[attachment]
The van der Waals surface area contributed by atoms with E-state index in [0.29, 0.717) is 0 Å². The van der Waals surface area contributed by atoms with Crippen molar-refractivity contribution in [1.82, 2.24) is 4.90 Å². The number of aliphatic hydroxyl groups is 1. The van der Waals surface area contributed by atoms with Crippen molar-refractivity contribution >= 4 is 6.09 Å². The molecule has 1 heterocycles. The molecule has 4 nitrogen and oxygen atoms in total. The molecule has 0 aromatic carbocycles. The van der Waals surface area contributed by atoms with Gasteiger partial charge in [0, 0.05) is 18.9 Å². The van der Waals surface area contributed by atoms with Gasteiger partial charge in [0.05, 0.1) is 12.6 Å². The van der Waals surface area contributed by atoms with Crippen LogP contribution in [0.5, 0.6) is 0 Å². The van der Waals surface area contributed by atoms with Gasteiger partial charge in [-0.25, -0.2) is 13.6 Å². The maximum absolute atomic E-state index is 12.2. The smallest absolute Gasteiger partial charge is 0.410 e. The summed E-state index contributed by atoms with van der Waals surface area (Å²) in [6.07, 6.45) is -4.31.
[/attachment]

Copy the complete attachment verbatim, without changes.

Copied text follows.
The van der Waals surface area contributed by atoms with E-state index in [0.29, 0.717) is 0 Å². The van der Waals surface area contributed by atoms with Crippen molar-refractivity contribution in [1.82, 2.24) is 4.90 Å². The number of aliphatic hydroxyl groups is 1. The van der Waals surface area contributed by atoms with Crippen molar-refractivity contribution >= 4 is 6.09 Å². The molecule has 1 heterocycles. The molecule has 4 nitrogen and oxygen atoms in total. The molecule has 0 aromatic carbocycles. The van der Waals surface area contributed by atoms with Gasteiger partial charge in [0, 0.05) is 18.9 Å². The van der Waals surface area contributed by atoms with Gasteiger partial charge in [0.05, 0.1) is 12.6 Å². The van der Waals surface area contributed by atoms with Crippen LogP contribution in [0.5, 0.6) is 0 Å². The van der Waals surface area contributed by atoms with Gasteiger partial charge in [-0.25, -0.2) is 13.6 Å². The maximum absolute atomic E-state index is 12.2. The smallest absolute Gasteiger partial charge is 0.410 e. The summed E-state index contributed by atoms with van der Waals surface area (Å²) in [6.07, 6.45) is -4.31.